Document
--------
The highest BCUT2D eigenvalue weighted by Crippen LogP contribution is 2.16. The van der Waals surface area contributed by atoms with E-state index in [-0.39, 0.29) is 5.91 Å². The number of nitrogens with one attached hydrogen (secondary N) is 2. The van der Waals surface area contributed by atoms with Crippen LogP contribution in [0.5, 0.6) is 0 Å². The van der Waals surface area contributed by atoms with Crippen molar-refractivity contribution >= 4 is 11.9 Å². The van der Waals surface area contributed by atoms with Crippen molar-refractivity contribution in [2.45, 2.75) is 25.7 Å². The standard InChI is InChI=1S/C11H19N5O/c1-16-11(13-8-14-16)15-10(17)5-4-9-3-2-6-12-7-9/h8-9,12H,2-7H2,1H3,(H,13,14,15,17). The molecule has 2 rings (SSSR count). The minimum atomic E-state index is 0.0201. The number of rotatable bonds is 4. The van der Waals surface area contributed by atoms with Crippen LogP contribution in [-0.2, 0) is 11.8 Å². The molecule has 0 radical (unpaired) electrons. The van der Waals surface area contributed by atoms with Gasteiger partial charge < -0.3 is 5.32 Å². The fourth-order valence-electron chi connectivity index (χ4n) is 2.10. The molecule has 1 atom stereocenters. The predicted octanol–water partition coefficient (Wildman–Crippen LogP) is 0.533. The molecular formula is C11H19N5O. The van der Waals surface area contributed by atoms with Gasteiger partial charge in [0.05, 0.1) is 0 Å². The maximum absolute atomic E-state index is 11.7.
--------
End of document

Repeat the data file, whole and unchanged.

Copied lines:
The highest BCUT2D eigenvalue weighted by Crippen LogP contribution is 2.16. The van der Waals surface area contributed by atoms with E-state index in [-0.39, 0.29) is 5.91 Å². The number of nitrogens with one attached hydrogen (secondary N) is 2. The van der Waals surface area contributed by atoms with Crippen LogP contribution in [0.5, 0.6) is 0 Å². The van der Waals surface area contributed by atoms with Crippen molar-refractivity contribution >= 4 is 11.9 Å². The van der Waals surface area contributed by atoms with Crippen molar-refractivity contribution in [2.45, 2.75) is 25.7 Å². The standard InChI is InChI=1S/C11H19N5O/c1-16-11(13-8-14-16)15-10(17)5-4-9-3-2-6-12-7-9/h8-9,12H,2-7H2,1H3,(H,13,14,15,17). The molecule has 2 rings (SSSR count). The minimum atomic E-state index is 0.0201. The number of rotatable bonds is 4. The van der Waals surface area contributed by atoms with Crippen LogP contribution in [-0.2, 0) is 11.8 Å². The molecule has 0 radical (unpaired) electrons. The van der Waals surface area contributed by atoms with Gasteiger partial charge < -0.3 is 5.32 Å². The fourth-order valence-electron chi connectivity index (χ4n) is 2.10. The molecule has 1 atom stereocenters. The predicted octanol–water partition coefficient (Wildman–Crippen LogP) is 0.533. The molecular formula is C11H19N5O. The van der Waals surface area contributed by atoms with Gasteiger partial charge in [0.05, 0.1) is 0 Å². The maximum absolute atomic E-state index is 11.7.